Step 4. Search: Find some professionals! This may sound trivial, but it's surprisingly not. Imagine yourself in the shoes of an expert; someone who really knows their stuff, but crucially, isn't the best marketeer. That last bit is important. You want to pay someone to be an expert in their field, not at marketing (unless you're looking for a marketing expert). Pop quiz: 1. Which Steve should you hire as a programmer: Wozniak or Jobs? 2. Which Steve is more famous for making software (to non-programmers)? The correct answer to 1 is Wozniak, and the answer to 2 is obviously Jobs. See my point? In the case of a trademark lawyer, there is a place where every single expert is listed: the USPTO database. We'll get to that later.

Step 5. (Re)search: Now that you've found some "experts", go back to your metrics. How good are they? How do you know? This is different for every field, and unfortunately usually very difficult to actually find. When it comes to trademark lawyers though, you're in luck! Everything they've ever submitted to the USTPO is in the public record. It even has a (woefully ancient, but suprisingly powerful) search capability built in! I'll explain this in more detail later.

Step 6. Interview: Call up your expert. See if you mesh well as business partners. For example, do they actually pick up their phone and respond to email promptly? Do they know anything about your industry? Trademark defense (and law in general) ultimately will go to a judge and/or jury who likely has no idea about your industry, so you want a lawyer who knows how to translate industry jargon into legal jargon, as well as something a jury might understand. Trials are a whole different legal specialty, but know that the exact wording of your trademark application will come up in court if it gets to that.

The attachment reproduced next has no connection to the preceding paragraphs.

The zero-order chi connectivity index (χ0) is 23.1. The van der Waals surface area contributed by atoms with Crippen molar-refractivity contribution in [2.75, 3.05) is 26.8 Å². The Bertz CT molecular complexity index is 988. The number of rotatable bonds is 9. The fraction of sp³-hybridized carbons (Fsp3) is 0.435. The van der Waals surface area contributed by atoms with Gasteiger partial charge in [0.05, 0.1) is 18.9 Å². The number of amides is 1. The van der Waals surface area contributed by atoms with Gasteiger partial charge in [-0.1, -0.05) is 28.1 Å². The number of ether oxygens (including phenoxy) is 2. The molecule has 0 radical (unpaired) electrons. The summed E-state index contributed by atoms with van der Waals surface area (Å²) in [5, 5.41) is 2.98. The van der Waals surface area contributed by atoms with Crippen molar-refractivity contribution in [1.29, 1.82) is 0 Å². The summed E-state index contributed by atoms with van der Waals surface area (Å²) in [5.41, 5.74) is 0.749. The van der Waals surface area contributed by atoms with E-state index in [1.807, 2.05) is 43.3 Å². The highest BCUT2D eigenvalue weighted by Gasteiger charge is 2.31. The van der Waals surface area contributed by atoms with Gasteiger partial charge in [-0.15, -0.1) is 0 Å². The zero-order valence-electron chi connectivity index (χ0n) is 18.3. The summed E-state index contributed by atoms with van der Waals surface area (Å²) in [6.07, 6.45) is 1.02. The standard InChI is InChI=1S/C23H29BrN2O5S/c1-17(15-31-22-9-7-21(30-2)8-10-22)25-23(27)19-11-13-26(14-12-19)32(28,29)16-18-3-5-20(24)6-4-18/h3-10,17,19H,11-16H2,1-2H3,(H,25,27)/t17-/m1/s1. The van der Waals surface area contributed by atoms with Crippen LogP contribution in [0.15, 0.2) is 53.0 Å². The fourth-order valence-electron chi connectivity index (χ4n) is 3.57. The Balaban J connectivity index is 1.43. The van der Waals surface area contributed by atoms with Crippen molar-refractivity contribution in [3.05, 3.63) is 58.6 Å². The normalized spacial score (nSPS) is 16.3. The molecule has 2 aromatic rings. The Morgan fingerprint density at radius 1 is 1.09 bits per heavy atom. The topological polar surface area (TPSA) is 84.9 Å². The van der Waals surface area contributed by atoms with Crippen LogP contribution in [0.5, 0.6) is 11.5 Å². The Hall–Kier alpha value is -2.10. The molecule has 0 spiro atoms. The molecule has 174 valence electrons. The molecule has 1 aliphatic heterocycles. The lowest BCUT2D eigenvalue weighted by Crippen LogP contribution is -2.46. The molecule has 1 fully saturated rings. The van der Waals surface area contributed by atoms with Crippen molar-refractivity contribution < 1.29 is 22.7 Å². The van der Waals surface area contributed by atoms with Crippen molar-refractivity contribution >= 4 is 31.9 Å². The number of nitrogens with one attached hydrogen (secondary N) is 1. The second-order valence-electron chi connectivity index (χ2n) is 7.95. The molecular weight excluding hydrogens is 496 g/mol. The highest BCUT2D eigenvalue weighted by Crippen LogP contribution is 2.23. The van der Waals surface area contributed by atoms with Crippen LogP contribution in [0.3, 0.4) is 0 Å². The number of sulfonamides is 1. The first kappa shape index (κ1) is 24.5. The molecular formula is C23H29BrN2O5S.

Step 7. Pay them: ON TIME! Or sooner! This is really important. Your experts do what they do because they love it. What they don't love is harassing you for a check. If you manage to find a real expert, you will want to use them again. If you make it effortless for them to get paid, they will make it worth your while. You're going to pay them anyway right? Do it in a way that gets you brownie points.

Ok, back to trademarks. Hopefully your trademark lawyer (you did hire one right?) will explain the process to you, but here's a sneak peak:

1. Fees: Easiest first. The government will take some money for the privilege of submitting an application. The current fee schedule can be found here, but in summary $275 for a US Trademark. Not quite as cheap as the $35 for copyright registration, but really not bad. Hold up though, it will likely cost several times that for lawyer fees. Budget well north of $1k minimum, and remember that you get what you pay for.